Florida Tech Professor Vipuil Kishore Receives $450,000 NIH Grant to Continue ACL Reconstruction Research
By Ryan Randall, Florida Tech News Bureau // June 24, 2023
175,000 ACL reconstruction surgeries are performed annually in the United States.
BREVARD COUNTY • MELBOURNE, FLORIDA – Vipuil Kishore, an associate professor of chemical engineering, received a three-year, $450,000 National Institutes of Health grant to further his research on the development of a tissue engineering-based strategy for the treatment of highly debilitating anterior cruciate ligament injuries.
The grant will help advance biomedical engineering research at Florida Tech by providing research opportunities to undergraduate and graduate students.
Chris Bashur, chemical engineering associate professor at Florida Tech, and Melanie Coathup, professor of medicine at University of Central Florida, are collaborating with Kishore on this project.
ACL injuries are common, especially in young athletes. Approximately 175,000 ACL reconstruction surgeries are performed annually in the United States.
Retear of the ACL, specifically at the region where the soft ligament meets the bone, known as the interface, is a significant clinical problem.
To address this type of injury, Kishore’s lab is working on developing a novel strategy using collagen and Bioglass to fabricate a continuous mineralized gradient material for use at the ends of the ACL graft to improve the integration of the graft to the bone.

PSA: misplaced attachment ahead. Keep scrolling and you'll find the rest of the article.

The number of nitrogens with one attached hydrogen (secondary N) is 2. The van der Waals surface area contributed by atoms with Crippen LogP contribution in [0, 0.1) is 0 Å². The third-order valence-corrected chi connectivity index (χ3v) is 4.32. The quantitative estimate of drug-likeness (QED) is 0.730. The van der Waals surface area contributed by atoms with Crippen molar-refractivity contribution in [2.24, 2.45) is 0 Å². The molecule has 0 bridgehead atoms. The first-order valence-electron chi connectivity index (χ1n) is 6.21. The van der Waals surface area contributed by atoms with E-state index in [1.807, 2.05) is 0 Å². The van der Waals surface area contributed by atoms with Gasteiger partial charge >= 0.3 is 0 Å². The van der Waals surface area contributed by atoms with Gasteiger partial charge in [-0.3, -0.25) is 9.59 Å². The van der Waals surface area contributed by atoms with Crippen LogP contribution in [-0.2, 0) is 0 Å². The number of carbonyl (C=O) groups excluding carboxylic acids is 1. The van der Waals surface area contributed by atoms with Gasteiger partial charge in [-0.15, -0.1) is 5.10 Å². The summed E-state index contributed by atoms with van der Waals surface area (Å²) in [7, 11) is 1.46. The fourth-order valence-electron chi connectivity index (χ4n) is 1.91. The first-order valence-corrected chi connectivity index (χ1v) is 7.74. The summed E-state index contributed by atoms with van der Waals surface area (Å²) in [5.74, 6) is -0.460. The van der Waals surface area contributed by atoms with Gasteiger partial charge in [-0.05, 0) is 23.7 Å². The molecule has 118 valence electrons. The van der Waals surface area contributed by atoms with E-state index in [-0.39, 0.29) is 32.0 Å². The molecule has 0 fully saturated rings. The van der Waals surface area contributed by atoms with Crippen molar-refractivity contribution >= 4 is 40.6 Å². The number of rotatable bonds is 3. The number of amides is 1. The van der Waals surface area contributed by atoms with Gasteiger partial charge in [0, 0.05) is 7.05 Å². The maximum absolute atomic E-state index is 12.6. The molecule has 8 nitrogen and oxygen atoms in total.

“We as human beings can sense the environment and change our behavior. For example, when you are attending a meeting at work, you can sense the work environment and exhibit a professional demeanor. At the end of the day, when you are back home, you can sense that now the environment is different, and you change your behavior to a more relaxed state,” Kishore said.
“The working hypothesis of my lab is, ‘Can the cells do the same?’ Can stem cells sense that the properties of the Bioglass-collagen gradient material are like the existing ACL interface and thus undergo differentiation to specialized cell types and help regenerate a new and mechanically robust ACL-bone interface?”
The first is to develop a 4D-printing technique to fabricate a magnetically aligned, continuous Bioglass gradient integrated collagen matrix (BioGIM) that mimics the native ACL interface.
Secondly, tissue-specific multilineage stem cell differentiation on BioGIM will be evaluated in vitro. The third aim is to test the efficacy of 4D-printed BioGIM on ACL interface reconstruction in a rabbit model.
“Bioglass would provide cues to the cells and help make new bone,” Kishore said.
“Achieving tissue-specific cell differentiation along the BioGIM can help recreate the interfacial region and promote better integration of the ligament to the bone, so that it does not re-injure at that location.”
As native bone, ligament, and fibrocartilage form, the BioGIM will degrade with time, giving way to the regeneration of the ACL interface. This process is estimated to take six months.
With a background in chemical engineering and a research focus in biomedical engineering, Kishore is gratified to do work that will help improve lives.
He has been working with collagen for 15 years trying to leverage his knowledge of the material and various fabrication methods to come up with a solution to this important clinical problem.
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